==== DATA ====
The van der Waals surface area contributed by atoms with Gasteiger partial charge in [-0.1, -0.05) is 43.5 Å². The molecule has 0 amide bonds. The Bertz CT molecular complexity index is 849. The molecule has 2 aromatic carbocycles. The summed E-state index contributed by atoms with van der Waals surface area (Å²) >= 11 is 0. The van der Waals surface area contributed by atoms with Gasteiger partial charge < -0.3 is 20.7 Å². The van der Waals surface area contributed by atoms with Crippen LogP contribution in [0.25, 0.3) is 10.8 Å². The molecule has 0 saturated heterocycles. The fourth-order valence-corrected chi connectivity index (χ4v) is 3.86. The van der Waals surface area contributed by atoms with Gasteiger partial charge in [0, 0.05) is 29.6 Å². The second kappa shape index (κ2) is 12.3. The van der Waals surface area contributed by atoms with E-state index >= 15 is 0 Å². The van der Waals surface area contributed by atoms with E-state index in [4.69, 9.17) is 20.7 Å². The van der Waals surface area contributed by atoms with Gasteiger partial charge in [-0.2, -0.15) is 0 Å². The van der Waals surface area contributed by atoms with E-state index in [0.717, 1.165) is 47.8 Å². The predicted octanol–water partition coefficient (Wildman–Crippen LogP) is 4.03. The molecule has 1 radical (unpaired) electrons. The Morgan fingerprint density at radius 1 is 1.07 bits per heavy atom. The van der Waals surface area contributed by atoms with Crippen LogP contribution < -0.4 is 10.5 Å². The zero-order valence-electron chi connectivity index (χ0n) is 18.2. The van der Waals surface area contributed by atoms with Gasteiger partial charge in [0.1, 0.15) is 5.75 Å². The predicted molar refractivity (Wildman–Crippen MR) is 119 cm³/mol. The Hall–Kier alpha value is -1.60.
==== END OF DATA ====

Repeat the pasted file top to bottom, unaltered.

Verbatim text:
The van der Waals surface area contributed by atoms with Gasteiger partial charge in [-0.1, -0.05) is 43.5 Å². The molecule has 0 amide bonds. The Bertz CT molecular complexity index is 849. The molecule has 2 aromatic carbocycles. The summed E-state index contributed by atoms with van der Waals surface area (Å²) >= 11 is 0. The van der Waals surface area contributed by atoms with Gasteiger partial charge < -0.3 is 20.7 Å². The van der Waals surface area contributed by atoms with Crippen LogP contribution in [0.25, 0.3) is 10.8 Å². The molecule has 0 saturated heterocycles. The fourth-order valence-corrected chi connectivity index (χ4v) is 3.86. The van der Waals surface area contributed by atoms with Gasteiger partial charge in [0, 0.05) is 29.6 Å². The second kappa shape index (κ2) is 12.3. The van der Waals surface area contributed by atoms with E-state index >= 15 is 0 Å². The van der Waals surface area contributed by atoms with E-state index in [4.69, 9.17) is 20.7 Å². The van der Waals surface area contributed by atoms with Gasteiger partial charge in [-0.2, -0.15) is 0 Å². The van der Waals surface area contributed by atoms with E-state index in [0.717, 1.165) is 47.8 Å². The predicted octanol–water partition coefficient (Wildman–Crippen LogP) is 4.03. The molecule has 1 radical (unpaired) electrons. The Morgan fingerprint density at radius 1 is 1.07 bits per heavy atom. The van der Waals surface area contributed by atoms with Crippen LogP contribution < -0.4 is 10.5 Å². The zero-order valence-electron chi connectivity index (χ0n) is 18.2. The van der Waals surface area contributed by atoms with Gasteiger partial charge in [0.1, 0.15) is 5.75 Å². The predicted molar refractivity (Wildman–Crippen MR) is 119 cm³/mol. The Hall–Kier alpha value is -1.60.